As Coinhive noted in the statement about its closure, a severe and widespread drop in the value of most major crytpocurrencies weighed heavily on its decision. At the time of my March 2018 piece on Coinhive, Monero was trading at an all-time high of USD $342 per coin, according to charts maintained by coinmarketcap.com. Today, a single Monero is worth less than $50.

In the announcement about its pending closure, Coinhive said the mining service would cease to operate on March 8, 2019, but that users would still be able to access their earnings dashboards until the end of April. However, Coinhive noted that only those users who had earned above the company’s minimum payout threshold would be able to cash out their earnings.

Mursch said it is likely that a great many people using Coinhive — legitimately on their own sites or otherwise — are going to lose some money as a result. That’s because Coinhive’s minimum payout is .02 Monero, which equals roughly USD $1.00.

“That means Coinhive is going to keep all the virtually currency from user accounts that have mined something below that threshold,” he said. “Maybe that’s just a few dollars or a few pennies here or there, but that’s kind of been their business model all along. They have made a lot of money through their platform.”

KrebsOnSecurity’s March 2018 Coinhive story traced the origins of the mining service back to Dominic Szablewski, a programmer who founded the German-language image board pr0gramm[.]com (not safe for work). The story noted that Coinhive began as a money-making experiment that was first debuted on the pr0gramm Web site.

The Coinhive story prompted an unusual fundraising campaign from the pr0gramm[.]com user community, which expressed alarm over the publication of details related to the service’s founders (even though all of the details included in that piece were drawn from publicly-searchable records). In an expression of solidarity to protest that publication, the pr0gramm board members collectively donated hundreds of thousands of euros to various charities that support curing cancer (Krebs is translated in German to “cancer” or “crab.”)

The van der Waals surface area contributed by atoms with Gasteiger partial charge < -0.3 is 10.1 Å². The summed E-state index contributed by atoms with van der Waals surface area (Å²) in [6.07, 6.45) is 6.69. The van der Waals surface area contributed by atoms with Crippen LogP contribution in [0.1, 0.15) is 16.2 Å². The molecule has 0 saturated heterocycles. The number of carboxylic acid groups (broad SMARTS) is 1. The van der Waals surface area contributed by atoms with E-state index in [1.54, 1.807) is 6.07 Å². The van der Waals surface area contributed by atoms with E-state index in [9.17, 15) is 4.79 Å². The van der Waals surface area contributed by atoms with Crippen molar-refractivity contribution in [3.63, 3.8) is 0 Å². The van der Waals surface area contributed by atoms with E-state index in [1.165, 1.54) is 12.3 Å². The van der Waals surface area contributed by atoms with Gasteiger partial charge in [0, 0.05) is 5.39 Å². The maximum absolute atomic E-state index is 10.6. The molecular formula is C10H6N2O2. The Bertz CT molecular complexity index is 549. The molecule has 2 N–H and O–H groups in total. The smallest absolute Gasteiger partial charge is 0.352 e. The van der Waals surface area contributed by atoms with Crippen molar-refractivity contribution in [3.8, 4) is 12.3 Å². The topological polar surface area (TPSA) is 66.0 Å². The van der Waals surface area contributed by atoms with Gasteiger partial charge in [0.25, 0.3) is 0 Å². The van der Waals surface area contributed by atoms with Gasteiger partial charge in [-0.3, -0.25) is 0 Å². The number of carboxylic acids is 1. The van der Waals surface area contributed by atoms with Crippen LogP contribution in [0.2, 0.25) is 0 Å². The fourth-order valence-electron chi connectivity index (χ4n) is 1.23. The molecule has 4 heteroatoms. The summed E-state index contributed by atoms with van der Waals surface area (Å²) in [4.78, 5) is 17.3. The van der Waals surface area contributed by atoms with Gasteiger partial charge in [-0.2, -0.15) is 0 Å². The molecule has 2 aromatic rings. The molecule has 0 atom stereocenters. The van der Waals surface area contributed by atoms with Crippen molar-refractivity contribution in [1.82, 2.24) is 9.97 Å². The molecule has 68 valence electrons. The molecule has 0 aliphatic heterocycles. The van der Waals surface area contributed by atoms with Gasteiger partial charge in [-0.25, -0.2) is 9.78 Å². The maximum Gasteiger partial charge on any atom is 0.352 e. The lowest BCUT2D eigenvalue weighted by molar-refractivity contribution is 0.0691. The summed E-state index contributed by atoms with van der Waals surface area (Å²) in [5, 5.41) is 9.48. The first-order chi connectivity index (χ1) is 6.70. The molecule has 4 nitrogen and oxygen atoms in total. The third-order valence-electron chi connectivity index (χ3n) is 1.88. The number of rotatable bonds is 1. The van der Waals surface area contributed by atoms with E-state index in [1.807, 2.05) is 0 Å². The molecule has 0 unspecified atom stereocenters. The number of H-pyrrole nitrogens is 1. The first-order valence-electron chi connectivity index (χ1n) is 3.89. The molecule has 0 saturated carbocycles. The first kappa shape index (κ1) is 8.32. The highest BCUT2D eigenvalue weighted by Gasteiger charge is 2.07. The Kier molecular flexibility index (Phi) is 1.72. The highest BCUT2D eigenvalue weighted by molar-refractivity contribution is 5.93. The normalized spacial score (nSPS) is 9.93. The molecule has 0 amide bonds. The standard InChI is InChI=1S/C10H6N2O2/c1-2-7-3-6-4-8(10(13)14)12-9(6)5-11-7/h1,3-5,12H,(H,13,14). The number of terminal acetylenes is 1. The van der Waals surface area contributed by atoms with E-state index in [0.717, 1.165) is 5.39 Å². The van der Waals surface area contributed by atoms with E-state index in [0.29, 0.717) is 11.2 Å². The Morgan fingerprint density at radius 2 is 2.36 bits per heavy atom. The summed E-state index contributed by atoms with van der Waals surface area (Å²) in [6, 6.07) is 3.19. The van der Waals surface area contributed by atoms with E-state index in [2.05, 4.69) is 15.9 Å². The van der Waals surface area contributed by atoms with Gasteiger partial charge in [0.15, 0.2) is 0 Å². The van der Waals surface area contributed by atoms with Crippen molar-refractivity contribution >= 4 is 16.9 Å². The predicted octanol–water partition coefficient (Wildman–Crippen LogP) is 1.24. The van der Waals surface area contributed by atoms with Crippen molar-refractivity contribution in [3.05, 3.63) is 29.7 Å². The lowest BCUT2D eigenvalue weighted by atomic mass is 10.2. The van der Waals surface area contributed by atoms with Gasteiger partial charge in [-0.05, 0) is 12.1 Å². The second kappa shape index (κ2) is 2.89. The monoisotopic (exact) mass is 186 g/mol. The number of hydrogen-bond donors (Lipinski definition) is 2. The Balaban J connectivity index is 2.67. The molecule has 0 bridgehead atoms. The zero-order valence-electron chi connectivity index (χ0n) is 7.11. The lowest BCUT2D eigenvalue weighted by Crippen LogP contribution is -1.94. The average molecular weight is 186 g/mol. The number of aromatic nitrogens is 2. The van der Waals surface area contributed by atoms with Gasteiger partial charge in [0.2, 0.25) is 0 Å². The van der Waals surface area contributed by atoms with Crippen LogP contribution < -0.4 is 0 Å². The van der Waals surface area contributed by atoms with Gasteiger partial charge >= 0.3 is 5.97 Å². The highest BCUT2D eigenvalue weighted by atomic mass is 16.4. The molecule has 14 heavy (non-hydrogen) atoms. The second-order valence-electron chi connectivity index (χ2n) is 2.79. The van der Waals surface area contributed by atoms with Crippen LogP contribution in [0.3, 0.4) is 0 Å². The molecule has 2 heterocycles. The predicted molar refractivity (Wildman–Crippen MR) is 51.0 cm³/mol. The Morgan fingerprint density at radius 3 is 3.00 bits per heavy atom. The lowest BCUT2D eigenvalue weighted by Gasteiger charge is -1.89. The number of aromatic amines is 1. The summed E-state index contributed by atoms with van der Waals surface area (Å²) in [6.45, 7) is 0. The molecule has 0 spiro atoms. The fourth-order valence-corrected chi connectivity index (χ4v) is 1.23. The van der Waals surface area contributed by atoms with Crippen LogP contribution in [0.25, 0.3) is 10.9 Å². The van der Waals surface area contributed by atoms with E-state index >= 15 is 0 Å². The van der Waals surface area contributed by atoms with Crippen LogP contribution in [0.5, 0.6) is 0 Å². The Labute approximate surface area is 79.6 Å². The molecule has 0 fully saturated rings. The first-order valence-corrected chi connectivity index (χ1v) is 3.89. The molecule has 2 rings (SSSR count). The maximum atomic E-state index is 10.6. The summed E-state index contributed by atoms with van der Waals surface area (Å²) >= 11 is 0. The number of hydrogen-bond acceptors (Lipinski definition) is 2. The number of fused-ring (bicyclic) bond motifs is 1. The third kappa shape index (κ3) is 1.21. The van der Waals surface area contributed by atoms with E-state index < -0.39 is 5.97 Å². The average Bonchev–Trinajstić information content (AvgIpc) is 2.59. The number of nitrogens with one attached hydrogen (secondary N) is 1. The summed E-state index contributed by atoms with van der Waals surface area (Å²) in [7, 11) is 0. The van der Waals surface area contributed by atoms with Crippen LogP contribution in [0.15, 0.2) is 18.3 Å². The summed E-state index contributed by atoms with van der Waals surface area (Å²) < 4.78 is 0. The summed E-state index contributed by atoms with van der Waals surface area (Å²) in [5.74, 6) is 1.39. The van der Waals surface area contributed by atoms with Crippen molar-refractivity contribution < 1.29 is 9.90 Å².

After that piece ran, Coinhive added to its Web site the contact information for Badges2Go UG, a limited liability company established in 2017 and headed by a Sylvia Klein from Frankfurt who is also head of an entity called Blockchain Future. Klein did not respond to requests for comment.

Source: KB
Crypto Mining Service Coinhive to Call it Quits

Learn Ethical Hacking with 180 Hours of Training — 2019 Course Bundle

The world of cybersecurity is fast-paced and ever-changing.

New attacks are unleashed every day, and companies around the world lose millions of dollars as a result.

The only thing standing in the way of cybercrime is a small army of ethical hackers. These cybersecurity experts are employed to find weaknesses before they can be exploited. It’s a lucrative career, and anyone can find work
Source: HN
Learn Ethical Hacking with 180 Hours of Training — 2019 Course Bundle